The opinion of the court was delivered by: Robie, J.
California Rules of Court, rule 8.1115(a), prohibits courts and parties from citing or relying on opinions not certified for publication or ordered published, except as specified by rule 8.1115(b). This opinion has not been certified for publication or ordered published for purposes of rule 8.1115.
Defendant Clifford Sumner pled guilty to two counts of lewd and lascivious acts on a child in exchange for the dismissal of the remainder of the charges and consideration of probation after a psychological evaluation. Defendant agreed to a suspended sentence of 10 years if granted probation and a term of 8 years if sentenced to prison. The trial court denied probation and imposed the agreed prison term.
Defendant's ensuing appeal is subject to the principles of People v. Wende (1979) 25 Cal.3d 436 and People v. Kelly (2006) 40 Cal.4th 106.
The stipulated factual basis for defendant's offenses was the transcript of the preliminary hearing in this matter. The victim was born in September 1995. Defendant is the brother of her mother's boyfriend, and was born in April 1981. In the evening after a family barbeque in May 2009, the victim had gone to lie down in her room because she was not feeling well. Defendant came into her room. He began to kiss her, then fondled her breasts and exposed buttocks, and ultimately had intercourse with her. When questioned, defendant eventually admitted having intercourse with the minor.
The complaint alleged one count each of lewd and lascivious acts on a child, unlawful sexual intercourse, and sexual battery based on this May 2009 incident. The information alleged four counts of lewd and lascivious acts on a child based on the May 2009 incident, as well as three additional counts based on earlier touchings that the victim had reported to a detective (to which the detective had testified at the preliminary hearing).
At the trial readiness conference, the parties announced a negotiated disposition. Before accepting his guilty pleas, the court determined that defendant was making a voluntary and intelligent change of plea after consulting with his attorney and had defendant acknowledge his execution of a written waiver of his constitutional rights and awareness of the collateral consequences of the plea.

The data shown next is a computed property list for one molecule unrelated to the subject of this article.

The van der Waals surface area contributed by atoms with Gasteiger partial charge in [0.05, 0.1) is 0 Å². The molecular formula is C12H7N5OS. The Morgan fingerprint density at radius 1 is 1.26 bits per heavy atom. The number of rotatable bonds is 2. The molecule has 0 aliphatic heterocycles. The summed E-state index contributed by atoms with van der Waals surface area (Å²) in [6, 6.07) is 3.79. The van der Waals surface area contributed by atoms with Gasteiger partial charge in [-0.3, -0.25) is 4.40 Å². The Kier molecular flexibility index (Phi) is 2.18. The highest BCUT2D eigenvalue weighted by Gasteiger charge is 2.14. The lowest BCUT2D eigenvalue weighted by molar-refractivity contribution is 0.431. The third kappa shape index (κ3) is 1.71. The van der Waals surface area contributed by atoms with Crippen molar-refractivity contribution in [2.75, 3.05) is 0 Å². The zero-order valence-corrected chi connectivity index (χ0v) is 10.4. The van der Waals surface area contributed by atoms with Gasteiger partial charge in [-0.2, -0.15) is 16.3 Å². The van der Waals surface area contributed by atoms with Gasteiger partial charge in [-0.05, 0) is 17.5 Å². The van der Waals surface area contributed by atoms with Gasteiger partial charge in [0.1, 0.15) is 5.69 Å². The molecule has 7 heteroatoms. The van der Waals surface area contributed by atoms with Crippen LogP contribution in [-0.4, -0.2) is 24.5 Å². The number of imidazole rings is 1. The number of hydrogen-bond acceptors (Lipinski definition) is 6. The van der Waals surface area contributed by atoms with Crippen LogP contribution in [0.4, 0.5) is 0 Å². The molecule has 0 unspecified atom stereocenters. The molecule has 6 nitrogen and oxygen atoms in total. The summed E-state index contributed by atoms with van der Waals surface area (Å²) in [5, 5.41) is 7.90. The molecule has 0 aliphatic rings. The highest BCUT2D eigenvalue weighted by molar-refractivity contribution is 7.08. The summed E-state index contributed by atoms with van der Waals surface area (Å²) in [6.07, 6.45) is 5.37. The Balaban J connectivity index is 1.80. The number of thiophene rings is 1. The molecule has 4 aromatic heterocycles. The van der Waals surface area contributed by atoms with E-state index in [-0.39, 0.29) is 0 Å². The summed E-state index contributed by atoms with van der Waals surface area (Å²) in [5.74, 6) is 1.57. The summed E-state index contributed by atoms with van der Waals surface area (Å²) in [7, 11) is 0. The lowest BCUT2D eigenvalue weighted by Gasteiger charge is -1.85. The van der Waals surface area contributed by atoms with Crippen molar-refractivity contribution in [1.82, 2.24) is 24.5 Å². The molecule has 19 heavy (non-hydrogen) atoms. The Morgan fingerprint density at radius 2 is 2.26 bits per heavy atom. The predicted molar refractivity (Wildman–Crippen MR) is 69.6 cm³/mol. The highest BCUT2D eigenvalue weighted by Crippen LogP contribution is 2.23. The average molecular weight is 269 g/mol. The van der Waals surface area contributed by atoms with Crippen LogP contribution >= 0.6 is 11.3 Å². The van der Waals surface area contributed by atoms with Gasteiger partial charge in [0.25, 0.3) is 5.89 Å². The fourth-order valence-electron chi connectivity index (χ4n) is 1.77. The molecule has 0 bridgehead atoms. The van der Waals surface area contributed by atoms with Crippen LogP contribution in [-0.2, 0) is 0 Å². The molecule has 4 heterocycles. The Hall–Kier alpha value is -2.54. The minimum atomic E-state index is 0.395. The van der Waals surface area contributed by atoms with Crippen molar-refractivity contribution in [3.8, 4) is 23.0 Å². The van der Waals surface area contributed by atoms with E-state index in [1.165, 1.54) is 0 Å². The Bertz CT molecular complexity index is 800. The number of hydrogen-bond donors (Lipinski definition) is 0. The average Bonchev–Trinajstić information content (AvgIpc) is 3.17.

A psychologist filed his evaluation of defendant with the court. He concluded defendant was not a pedophile but simply lacked maturity in decision-making and impulse control (finding defendant akin to a 15 year old). The evaluation did not find any obstacles to defendant's being amenable to participation in a program for sex offenders as a condition of probation.
After receiving the evaluation and the probation report (which recommended denial of probation), the trial court held a hearing on the issue of whether to grant probation, at which it received the testimony of witnesses in defendant's behalf. It noted the favorable evaluation had to be taken into context because candidates referred for evaluation generally would be those who had fair or good prospects of success. It stated that it had felt from the outset that the nature of the crime did not warrant probation, but had approached the matter with an open mind. It was also concerned that at 23, defendant had fathered a child with a 16 year old with whom he had a dating relationship. Finally, the trial court was concerned with the impact on the victim of a grant of probation because she and defendant lived in a very small community with many interconnections. (The probation report noted the community had ostracized the victim's family.)
The trial court denied probation and imposed the negotiated term. Its minute order recited the amounts and statutory basis for the various fines and fees that the court imposed but the abstract of judgment only incorporated the calculation of the sex offender fee (Pen. Code, § 290.3) by reference. Defendant did not file a request for a certificate of probable cause in connection with his notice of appeal.
We appointed appellate counsel for defendant. Counsel has filed an opening brief setting forth the facts of the case and asking us to review the record to determine whether there were any arguable issues on appeal. (People v. Wende, supra, 25 Cal.3d at p. 436.) Counsel advised defendant of the right to file a supplemental brief within 30 days of the date of filing the opening brief. More than 30 days have elapsed, and we have not received any communication from defendant. Having undertaken an ...